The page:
(The Center Square) — Georgia lawmakers will likely consider legislation requiring social media companies to help crack down on cyberbullying.
Lt. Governor Burt Jones and Senate Majority Caucus Chair Jason Anavitarte, R-Dallas, plan to introduce legislation for lawmakers to consider during the 2024 legislative Session to require social media companies to take “concrete steps” to verify their users’ ages.
“There’s a lot of them out there that give access or give people the ability to contact minors and either try to entice them to do illegal things or shame them in what we consider bullying,” Jones, a Republican, told The Center Square. “It’s a problem; it’s an issue that you can tell just by looking at statistics. Mental health issues are becoming more and more increased, and suicides are becoming more and more increased, …and all these factors are playing into a heavy stress load on children today.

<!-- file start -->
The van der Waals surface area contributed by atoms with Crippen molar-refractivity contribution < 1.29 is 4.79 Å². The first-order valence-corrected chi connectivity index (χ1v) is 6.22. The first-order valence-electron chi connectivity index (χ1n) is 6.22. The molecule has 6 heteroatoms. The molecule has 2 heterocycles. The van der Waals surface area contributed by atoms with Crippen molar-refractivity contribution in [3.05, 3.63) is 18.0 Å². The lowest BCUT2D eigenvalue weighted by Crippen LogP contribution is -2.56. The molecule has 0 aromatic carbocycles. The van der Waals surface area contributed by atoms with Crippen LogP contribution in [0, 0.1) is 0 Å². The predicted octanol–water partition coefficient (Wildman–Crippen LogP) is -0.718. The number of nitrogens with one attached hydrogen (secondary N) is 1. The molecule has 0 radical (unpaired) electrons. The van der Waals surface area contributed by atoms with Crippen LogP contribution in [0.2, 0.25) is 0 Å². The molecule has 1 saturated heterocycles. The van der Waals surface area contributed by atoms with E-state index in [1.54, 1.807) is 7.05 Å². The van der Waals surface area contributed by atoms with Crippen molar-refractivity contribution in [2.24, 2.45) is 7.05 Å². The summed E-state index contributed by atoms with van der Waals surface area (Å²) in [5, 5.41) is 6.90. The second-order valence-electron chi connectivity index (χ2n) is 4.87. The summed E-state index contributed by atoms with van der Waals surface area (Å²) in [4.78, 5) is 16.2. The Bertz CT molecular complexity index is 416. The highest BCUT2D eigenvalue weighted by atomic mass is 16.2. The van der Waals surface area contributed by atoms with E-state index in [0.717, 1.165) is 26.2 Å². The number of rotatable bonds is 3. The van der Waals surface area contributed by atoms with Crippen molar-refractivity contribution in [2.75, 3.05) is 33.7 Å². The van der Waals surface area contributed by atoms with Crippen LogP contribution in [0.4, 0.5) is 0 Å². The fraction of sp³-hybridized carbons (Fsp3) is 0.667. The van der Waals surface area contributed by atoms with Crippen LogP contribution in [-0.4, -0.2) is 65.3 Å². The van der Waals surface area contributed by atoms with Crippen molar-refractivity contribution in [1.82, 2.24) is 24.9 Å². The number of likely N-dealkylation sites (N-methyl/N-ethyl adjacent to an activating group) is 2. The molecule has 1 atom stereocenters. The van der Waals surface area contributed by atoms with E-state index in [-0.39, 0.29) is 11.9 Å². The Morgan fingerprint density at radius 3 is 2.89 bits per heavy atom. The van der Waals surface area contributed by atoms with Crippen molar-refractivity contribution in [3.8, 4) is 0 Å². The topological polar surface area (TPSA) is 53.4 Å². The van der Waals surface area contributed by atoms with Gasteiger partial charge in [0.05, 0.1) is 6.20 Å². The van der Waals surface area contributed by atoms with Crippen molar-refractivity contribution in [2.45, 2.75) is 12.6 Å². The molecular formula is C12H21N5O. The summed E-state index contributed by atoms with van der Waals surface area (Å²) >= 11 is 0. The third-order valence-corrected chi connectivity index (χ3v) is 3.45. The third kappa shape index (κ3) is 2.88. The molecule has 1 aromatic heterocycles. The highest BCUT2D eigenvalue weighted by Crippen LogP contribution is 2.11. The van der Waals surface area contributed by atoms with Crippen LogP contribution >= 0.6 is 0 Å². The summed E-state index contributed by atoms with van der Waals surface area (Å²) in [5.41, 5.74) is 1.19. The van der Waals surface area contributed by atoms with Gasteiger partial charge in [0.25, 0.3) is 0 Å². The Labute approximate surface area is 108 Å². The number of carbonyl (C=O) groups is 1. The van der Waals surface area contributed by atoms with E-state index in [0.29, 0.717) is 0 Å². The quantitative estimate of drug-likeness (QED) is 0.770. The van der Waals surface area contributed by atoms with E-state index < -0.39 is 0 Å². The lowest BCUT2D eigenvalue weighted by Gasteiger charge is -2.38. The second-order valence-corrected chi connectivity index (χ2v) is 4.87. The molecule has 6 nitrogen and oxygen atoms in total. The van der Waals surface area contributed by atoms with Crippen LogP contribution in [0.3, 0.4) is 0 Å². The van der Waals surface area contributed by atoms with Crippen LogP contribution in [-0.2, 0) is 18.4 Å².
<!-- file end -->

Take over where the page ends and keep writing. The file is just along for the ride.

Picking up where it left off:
“I think we need some legislation that has some teeth in it, and we need partners with a lot of these social media platforms in helping us police it and also address the issues,” Jones added.
The proposed legislation would update existing rules about monitoring bullying and educating students and teachers on this issue to consider modern platforms. It would likely require social media companies to remove features they know are addictive to children.
“Parents and schools need our attention and unwavering support in their efforts to build healthy communities by limiting the negative impacts of social media,” Anavitarte said in an announcement. “The mental health of our children and limiting outlets for bullying are critical, and I believe this is a key first step in addressing these issues.”
By T.A. DeFeo | The Center Square contributor